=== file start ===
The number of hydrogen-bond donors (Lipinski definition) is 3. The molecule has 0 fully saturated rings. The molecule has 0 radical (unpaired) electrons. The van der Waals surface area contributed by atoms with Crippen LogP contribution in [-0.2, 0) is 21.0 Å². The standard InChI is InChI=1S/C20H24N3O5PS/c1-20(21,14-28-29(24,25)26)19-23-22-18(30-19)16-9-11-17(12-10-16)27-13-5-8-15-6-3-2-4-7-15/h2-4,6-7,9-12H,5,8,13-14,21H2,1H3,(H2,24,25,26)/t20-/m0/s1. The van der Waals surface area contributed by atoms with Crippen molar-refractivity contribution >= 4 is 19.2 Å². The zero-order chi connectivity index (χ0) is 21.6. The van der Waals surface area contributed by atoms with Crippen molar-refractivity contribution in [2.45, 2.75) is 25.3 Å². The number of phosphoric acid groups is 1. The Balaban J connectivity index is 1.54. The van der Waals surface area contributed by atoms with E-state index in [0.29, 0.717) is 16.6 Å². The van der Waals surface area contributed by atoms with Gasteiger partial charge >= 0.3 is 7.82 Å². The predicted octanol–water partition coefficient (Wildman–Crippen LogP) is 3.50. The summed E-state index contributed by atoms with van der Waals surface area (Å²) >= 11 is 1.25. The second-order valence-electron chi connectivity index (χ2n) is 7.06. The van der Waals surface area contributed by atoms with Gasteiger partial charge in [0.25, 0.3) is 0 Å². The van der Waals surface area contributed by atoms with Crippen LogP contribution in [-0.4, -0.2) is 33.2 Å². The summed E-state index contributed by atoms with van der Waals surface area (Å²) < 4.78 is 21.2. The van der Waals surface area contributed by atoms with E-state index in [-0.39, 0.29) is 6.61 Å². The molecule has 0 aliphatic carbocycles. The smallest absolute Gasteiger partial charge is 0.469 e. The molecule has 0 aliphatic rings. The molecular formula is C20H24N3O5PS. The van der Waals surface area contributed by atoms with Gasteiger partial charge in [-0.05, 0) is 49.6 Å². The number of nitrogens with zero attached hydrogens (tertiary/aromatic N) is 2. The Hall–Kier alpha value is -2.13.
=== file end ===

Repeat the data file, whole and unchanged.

The number of hydrogen-bond donors (Lipinski definition) is 3. The molecule has 0 fully saturated rings. The molecule has 0 radical (unpaired) electrons. The van der Waals surface area contributed by atoms with Crippen LogP contribution in [-0.2, 0) is 21.0 Å². The standard InChI is InChI=1S/C20H24N3O5PS/c1-20(21,14-28-29(24,25)26)19-23-22-18(30-19)16-9-11-17(12-10-16)27-13-5-8-15-6-3-2-4-7-15/h2-4,6-7,9-12H,5,8,13-14,21H2,1H3,(H2,24,25,26)/t20-/m0/s1. The van der Waals surface area contributed by atoms with Crippen molar-refractivity contribution >= 4 is 19.2 Å². The zero-order chi connectivity index (χ0) is 21.6. The van der Waals surface area contributed by atoms with Crippen molar-refractivity contribution in [2.45, 2.75) is 25.3 Å². The number of phosphoric acid groups is 1. The Balaban J connectivity index is 1.54. The van der Waals surface area contributed by atoms with E-state index in [0.29, 0.717) is 16.6 Å². The van der Waals surface area contributed by atoms with Gasteiger partial charge >= 0.3 is 7.82 Å². The predicted octanol–water partition coefficient (Wildman–Crippen LogP) is 3.50. The summed E-state index contributed by atoms with van der Waals surface area (Å²) >= 11 is 1.25. The second-order valence-electron chi connectivity index (χ2n) is 7.06. The van der Waals surface area contributed by atoms with Gasteiger partial charge in [0.25, 0.3) is 0 Å². The van der Waals surface area contributed by atoms with Crippen LogP contribution in [-0.4, -0.2) is 33.2 Å². The summed E-state index contributed by atoms with van der Waals surface area (Å²) < 4.78 is 21.2. The van der Waals surface area contributed by atoms with E-state index in [-0.39, 0.29) is 6.61 Å². The molecule has 0 aliphatic carbocycles. The smallest absolute Gasteiger partial charge is 0.469 e. The molecule has 0 aliphatic rings. The molecular formula is C20H24N3O5PS. The van der Waals surface area contributed by atoms with Gasteiger partial charge in [-0.05, 0) is 49.6 Å². The number of nitrogens with zero attached hydrogens (tertiary/aromatic N) is 2. The Hall–Kier alpha value is -2.13.